The House of Representatives' passage of the Small Business and Infrastructure Jobs Tax Act of 2010 may limit high-net-worth individuals' opportunities to slash their estate and gift tax bills.
Though the idea of restricting grantor retained annuity trusts, or Grats, had been discussed previously, estate planners did not give it much chance of enactment. But in both his fiscal 2010 and 2011 budgets, President Obama gave warning to affluent individuals, suggesting that Grats be limited. And though Obama did not propose repealing Grats altogether, the Small Business and Infrastructure Jobs Tax Act's enactment would significantly rein in the benefits of Grats and, in some cases, make them useless.
The Senate Finance Committee is expected to take up the bill soon, and Congress' Joint Committee on Taxation projects that tightening Grats restrictions would raise $4.45 billion over 10 years.
Grats are a trust that lets an affluent person transfer assets to a beneficiary without paying gift tax. The grantor places assets in the trust and then takes back an annuity, which consists of the asset value plus a variable interest rate. If the trust earns money above and beyond the interest rate (which has been easy with the currently low rates), heirs get the assets tax-free when the trust's term expires, usually in two to three years. If the grantor dies before the trust's term expires, the entire asset is put back into the estate and can be taxed.
Under the proposed restrictions, "Grats are going to be far less beneficial for many," said Martin Shenkman, an estate planner in Paramus, N.J.
A key term of the Grat is that a grantor must survive for the full term of the trust. With the proposed bill setting a 10-year term for Grats, grantors would be forced to pair a Grat with insurance that would kick in and pay the estate tax in case the grantor dies, Shenkman said. Without insurance, the estate would have to pay the taxes on the Grat's assets if the grantor dies early.
David Handler, a partner in Kirkland & Ellis in Chicago, said the bill's enactment would change the use of Grats.
"If you're 60 or 70, 10 years is an eternity," he said. "Grats have been used as a way to capture shorter-term gains over a two-year period. If your client is forced to use a 10-year Grat, shorter-term gains can no longer be captured. It completely changes the Grat game."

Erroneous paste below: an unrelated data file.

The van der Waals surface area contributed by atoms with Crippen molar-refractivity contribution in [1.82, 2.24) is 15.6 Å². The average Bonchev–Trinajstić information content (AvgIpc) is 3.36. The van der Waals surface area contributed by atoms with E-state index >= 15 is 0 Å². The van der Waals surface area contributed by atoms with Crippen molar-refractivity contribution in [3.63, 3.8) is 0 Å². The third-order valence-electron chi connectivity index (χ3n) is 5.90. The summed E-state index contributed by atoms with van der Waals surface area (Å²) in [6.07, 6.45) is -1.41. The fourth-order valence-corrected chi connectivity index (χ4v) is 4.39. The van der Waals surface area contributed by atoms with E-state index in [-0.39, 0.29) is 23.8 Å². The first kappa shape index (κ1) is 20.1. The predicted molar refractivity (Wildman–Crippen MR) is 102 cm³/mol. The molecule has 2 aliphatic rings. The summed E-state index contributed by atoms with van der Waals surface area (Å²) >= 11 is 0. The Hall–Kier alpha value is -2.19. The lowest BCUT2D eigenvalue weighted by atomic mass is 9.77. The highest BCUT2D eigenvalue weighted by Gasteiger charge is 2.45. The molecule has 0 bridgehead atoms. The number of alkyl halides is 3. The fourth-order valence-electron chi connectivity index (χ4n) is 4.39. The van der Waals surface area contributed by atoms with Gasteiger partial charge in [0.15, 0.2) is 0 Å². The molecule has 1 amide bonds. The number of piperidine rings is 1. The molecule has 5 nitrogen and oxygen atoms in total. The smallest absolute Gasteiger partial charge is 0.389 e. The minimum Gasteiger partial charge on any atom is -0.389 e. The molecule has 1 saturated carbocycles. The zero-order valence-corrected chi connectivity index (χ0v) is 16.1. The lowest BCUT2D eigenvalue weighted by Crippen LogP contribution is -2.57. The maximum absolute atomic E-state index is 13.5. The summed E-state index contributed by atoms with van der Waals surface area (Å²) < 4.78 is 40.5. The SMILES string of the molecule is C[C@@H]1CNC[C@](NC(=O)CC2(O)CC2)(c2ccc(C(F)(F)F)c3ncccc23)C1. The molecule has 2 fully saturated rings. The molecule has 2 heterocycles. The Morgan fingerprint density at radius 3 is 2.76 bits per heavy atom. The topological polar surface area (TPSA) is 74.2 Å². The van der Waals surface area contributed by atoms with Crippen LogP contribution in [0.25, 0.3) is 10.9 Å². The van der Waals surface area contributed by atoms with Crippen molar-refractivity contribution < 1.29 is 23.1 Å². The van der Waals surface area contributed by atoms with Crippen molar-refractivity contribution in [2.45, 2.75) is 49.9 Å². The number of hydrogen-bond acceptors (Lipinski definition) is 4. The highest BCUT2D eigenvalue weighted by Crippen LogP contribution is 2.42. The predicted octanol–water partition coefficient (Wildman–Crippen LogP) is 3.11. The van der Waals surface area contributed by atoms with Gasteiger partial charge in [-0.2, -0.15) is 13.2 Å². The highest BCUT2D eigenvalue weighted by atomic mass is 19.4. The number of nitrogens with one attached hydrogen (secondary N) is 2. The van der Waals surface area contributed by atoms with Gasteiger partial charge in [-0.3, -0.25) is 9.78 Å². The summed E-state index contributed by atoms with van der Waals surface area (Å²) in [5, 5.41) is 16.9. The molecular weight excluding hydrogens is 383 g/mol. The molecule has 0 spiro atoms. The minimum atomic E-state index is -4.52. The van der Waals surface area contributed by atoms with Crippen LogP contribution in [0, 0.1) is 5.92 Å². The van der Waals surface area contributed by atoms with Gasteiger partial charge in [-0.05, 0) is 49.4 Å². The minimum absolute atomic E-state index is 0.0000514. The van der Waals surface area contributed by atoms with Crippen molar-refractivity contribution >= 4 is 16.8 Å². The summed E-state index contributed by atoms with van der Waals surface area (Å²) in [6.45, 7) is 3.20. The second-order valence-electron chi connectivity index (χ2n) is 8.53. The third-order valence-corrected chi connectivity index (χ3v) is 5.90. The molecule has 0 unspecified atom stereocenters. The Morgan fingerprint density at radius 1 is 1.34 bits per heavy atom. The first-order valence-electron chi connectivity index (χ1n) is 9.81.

Many advisers currently suggest that their clients put a single asset class, preferably a volatile one, in a Grat. If the assets do well, "the excess gross is out of the estate," Shenkman said. "The adviser would then immunize the Grat by taking the asset in the Grat out and sitting on cash inside the Grat for the remainder of the term. If the asset doesn't appreciate enough to make it worthwhile, there's no downside" since the client can just take the assets out when the term is over, no harm done, he said.
Another change if the bill is enacted is that Grats would no longer be able to have a zero value for estate tax purposes. Currently, advisers can structure the annuity payment back to the client so that the Grat has a zero value. The bill would require that a Grat have some value. But valuation is open to interpretation.
Could the value be $1? "That's the $64 question," Shenkman said.
Many industry observers believe that, as with a charitable remainder trust, the gift's value must be at least 10% of the value of the assets transferred into the Grat. If that were the case, Grats would become useless for affluent clients, since the losses would outweigh the benefits. "The days of big-dollar Grats could be ending," Shenkman said.
For advisers and their clients, the good news is that, while the bill remains just a proposal, clients have an opportunity to set up a Grat under the current rules. "If a client is considering a Grat, they should do it sooner rather than later because it may be their last chance," Handler said.
He also suggested doing a two-year Grat, instead of five, in order to lock in that term. If Grats are restricted, Handler recommends strategies such as grantor trusts, which can be used alone or in conjunction with a Grat.
He said he thinks a greater likelihood exists for changing the law now since the Senate is likely to approve some type of estate tax legislation. "Since there will be legislation already, it's easy to tack on new rules for Grats," he said.